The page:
China has decided to end its decades-long one-child policy, the state-run Xinhua news agency reports. Couples will now be allowed to have two children, it said, citing a statement from the Communist Party. The controversial policy was introduced nationally in 1979, to slow the population growth rate.
It is estimated to have prevented about 400 million births. However concerns at China's ageing population led to pressure for change. Couples who violated the one-child policy faced a variety of punishments, from fines and the loss of employment to forced abortions.
Over time, the policy has been relaxed in some provinces, as demographers and sociologists raised concerns about rising social costs and falling worker numbers
The decision to allow families to have two children was designed ”to improve the balanced development of population'' and to deal with an aging population, according to the statement from the Community Party's Central Committee carried by the official Xinhua News Agency on Thursday.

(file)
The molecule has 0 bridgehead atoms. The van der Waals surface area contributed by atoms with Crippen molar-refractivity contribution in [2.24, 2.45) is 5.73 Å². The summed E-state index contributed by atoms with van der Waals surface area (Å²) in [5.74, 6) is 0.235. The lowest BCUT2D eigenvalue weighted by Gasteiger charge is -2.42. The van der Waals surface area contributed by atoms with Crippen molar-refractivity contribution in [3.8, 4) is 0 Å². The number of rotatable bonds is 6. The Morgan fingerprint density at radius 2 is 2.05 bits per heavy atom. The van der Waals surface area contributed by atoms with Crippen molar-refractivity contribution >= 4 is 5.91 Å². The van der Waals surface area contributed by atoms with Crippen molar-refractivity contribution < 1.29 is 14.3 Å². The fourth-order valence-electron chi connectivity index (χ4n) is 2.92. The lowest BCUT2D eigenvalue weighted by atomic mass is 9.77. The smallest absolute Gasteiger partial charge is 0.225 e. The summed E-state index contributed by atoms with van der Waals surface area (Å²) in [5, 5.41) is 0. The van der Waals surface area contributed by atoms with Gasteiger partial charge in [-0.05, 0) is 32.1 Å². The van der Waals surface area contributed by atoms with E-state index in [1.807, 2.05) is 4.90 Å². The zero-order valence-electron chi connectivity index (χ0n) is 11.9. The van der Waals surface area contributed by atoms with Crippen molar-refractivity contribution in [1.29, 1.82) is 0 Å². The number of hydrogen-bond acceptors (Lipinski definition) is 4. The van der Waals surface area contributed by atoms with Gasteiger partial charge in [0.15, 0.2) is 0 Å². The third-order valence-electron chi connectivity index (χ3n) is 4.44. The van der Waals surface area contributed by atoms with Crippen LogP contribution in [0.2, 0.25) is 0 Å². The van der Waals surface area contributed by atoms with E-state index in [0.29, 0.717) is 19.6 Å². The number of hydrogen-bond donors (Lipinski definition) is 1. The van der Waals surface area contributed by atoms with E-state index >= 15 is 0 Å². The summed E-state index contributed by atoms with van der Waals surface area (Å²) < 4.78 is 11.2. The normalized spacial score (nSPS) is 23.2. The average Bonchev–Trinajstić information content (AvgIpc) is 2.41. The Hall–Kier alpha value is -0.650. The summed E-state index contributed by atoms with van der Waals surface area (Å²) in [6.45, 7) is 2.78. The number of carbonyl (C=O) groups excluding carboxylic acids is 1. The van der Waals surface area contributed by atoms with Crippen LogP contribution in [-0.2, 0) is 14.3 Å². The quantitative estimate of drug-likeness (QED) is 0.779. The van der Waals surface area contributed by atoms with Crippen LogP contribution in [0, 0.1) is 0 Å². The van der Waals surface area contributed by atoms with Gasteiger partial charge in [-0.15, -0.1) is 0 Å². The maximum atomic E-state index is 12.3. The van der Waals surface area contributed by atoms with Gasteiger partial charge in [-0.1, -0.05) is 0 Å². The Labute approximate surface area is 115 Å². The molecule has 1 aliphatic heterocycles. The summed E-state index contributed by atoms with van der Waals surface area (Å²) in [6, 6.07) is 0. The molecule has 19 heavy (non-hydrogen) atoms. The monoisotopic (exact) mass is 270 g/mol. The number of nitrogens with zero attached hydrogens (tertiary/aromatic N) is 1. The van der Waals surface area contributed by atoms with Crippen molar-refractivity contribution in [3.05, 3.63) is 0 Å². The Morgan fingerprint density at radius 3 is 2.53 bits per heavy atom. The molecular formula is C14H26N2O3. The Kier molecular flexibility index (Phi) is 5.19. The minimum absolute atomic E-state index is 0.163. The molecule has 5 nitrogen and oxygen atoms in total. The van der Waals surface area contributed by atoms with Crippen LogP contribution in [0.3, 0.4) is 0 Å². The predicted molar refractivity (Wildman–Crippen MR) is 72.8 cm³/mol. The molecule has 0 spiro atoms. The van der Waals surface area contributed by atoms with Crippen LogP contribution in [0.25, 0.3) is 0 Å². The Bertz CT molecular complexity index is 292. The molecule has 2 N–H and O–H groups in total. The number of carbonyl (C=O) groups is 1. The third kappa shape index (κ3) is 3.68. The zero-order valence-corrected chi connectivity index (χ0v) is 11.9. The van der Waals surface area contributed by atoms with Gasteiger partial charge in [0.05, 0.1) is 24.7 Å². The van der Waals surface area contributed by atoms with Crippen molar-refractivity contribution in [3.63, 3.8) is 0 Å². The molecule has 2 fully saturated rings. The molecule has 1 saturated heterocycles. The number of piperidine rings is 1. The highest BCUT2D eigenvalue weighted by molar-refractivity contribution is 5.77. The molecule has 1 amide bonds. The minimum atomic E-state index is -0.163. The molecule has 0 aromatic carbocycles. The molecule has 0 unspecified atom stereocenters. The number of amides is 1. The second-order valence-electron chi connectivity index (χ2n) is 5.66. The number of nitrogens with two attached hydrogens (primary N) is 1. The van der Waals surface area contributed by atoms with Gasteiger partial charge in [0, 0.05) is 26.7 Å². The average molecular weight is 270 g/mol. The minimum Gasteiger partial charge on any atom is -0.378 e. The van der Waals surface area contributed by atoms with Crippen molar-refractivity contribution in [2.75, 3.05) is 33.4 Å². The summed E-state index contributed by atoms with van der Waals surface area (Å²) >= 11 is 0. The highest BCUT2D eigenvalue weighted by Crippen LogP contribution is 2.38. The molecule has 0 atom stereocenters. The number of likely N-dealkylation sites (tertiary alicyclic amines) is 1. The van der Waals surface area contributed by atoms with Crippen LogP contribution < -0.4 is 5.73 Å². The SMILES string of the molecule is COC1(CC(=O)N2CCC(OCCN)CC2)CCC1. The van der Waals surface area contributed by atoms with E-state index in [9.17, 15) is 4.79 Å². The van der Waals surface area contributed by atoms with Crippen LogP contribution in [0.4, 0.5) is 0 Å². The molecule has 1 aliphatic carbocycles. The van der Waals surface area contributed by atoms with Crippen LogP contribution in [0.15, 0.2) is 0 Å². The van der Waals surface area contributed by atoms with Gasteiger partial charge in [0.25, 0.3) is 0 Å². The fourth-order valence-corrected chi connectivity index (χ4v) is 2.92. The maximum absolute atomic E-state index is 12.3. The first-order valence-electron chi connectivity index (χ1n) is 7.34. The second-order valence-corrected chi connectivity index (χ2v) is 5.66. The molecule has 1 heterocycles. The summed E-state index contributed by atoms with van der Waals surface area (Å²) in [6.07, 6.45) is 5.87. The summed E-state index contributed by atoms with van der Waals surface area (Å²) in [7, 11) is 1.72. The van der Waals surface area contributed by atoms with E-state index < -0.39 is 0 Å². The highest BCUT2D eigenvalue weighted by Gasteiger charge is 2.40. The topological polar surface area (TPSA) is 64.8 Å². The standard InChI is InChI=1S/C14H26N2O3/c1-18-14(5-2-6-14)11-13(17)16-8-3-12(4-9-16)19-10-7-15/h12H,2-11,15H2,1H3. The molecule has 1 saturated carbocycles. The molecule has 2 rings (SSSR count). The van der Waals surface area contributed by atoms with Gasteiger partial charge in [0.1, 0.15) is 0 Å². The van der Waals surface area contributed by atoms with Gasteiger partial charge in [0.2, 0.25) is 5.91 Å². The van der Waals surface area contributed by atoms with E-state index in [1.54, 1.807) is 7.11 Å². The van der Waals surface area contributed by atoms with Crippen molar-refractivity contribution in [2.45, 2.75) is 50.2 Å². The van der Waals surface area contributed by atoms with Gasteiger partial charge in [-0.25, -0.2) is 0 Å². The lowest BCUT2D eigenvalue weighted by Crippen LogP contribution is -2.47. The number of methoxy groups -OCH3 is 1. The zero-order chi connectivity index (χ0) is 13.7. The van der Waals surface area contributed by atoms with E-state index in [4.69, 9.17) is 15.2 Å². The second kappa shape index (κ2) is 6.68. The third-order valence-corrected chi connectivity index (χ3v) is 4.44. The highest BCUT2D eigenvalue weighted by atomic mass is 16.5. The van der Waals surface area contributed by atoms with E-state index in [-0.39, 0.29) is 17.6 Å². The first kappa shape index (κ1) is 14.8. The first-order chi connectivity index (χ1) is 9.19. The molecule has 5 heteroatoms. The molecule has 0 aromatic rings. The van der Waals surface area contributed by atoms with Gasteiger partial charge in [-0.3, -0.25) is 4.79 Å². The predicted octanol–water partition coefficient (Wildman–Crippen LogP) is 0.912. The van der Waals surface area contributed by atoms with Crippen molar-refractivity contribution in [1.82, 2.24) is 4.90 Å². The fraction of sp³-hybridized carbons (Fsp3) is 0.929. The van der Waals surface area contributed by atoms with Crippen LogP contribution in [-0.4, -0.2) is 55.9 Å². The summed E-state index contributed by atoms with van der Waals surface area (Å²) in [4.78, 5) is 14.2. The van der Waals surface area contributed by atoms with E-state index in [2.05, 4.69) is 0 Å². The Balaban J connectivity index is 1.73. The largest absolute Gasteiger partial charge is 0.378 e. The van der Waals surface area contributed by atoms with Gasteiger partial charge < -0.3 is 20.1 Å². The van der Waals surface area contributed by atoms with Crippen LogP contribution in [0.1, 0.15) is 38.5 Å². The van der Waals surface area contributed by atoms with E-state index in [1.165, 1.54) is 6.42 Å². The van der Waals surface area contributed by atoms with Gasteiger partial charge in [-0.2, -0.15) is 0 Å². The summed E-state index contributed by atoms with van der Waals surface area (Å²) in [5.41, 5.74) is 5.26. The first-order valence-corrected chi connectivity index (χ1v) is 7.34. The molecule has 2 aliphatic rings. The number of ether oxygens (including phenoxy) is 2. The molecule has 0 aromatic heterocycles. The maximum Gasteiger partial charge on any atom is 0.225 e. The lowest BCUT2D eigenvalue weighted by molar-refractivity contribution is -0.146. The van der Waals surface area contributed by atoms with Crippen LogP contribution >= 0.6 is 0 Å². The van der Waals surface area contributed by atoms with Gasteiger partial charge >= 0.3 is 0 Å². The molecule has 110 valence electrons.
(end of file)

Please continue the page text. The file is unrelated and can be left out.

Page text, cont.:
Currently about 30% of China's population is over the age of 50. The total population of the country is around 1.36 billion.
The Communist Party began formally relaxing national rules two years ago, allowing couples in which at least one of the pair is an only child to have a second child.
The policy was introduced in 1979 and meant that many Chinese citizens, around a third claimed in 2007 - could not have a second child without incurring a fine. However in rural families were allowed to have two children if the first was a girl.
Other exceptions included ethnic minorities and - since 2013 - couples where at least one was a single child. Campaigners claim the policy led to forced abortions, female infanticide, and the under-reporting of female births, and it was also implicated as a cause of China's gender imbalance
Correspondents say that despite the relaxation of the rules, many couples may opt to only have one child, as one-child families have become the social norm.